Need help starting the conversation? Here are a few ideas: 

  • Have team members take a self-screen for depression, anxiety, substance abuse, and anger. 

  • Incorporate mental health discussions and topics into safety trainings. Seek out relatable guest speakers to come talk about mental health to the organization. 

  • Provide managers with training to spot signs of stress and other mental health conditions. Empower them with resources to support employees and get them help if necessary.  

  • Take steps to get to know team members in a genuine way; this not only will increase rapport, but also create space for communication when someone is struggling. 

2. Advocate for employee mental health benefits

In conjunction with awareness and dialogue, putting actionable company policies in place that actively support employee mental health and overall well-being is critical. These can be formal programs like an employee assistance program (EAP), which provides anonymous guidance for employees on an array of mental health issues, or it can be more cultural, such as employing flexible scheduling or PTO policies, so employees don’t feel like asking for time off for a doctor’s appointment or therapy session will negatively impact their job.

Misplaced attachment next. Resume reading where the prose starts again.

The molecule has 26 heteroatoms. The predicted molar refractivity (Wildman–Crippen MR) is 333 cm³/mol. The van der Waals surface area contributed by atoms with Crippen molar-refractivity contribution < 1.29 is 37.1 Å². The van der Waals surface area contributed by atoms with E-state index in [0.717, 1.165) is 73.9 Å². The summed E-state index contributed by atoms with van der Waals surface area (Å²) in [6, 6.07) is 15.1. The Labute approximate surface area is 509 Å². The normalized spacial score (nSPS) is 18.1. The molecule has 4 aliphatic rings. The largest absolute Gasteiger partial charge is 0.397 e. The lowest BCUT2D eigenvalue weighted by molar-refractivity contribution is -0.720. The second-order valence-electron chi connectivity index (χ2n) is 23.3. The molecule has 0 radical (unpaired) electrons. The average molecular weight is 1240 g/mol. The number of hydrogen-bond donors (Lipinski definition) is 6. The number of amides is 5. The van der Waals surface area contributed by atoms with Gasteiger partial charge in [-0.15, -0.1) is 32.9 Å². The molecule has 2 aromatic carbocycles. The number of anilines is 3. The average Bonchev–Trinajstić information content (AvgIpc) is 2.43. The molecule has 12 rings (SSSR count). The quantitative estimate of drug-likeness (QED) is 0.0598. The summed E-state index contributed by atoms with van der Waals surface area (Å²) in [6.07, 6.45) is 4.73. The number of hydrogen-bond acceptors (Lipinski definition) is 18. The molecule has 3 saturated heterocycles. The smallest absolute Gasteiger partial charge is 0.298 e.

If these types of benefits are not available within your organization or a partner, advocate for them to be included to increase overall jobsite and worker safety. 

3. Make mental health resources visible

As safety leaders, we need to ensure our workforce and partners have awareness and access to the mental health resources. Include information on how to access mental health assistance and resources throughout safety trainings and jobsite signage. These messages should be shared with trade partners and be a visible part of the organization. 

The construction industry is beginning to recognize that mental health needs to be taken more seriously. There is a tremendous amount of work to be done. 

As we consider the safety and risk factors at play, there is an even more compelling case for a more comprehensive and pervasive approach to mental health in the construction industry. It comes down to this: creating a safe working environment must include a focus on employee mental health. 

Why should you care about your partners’ mental health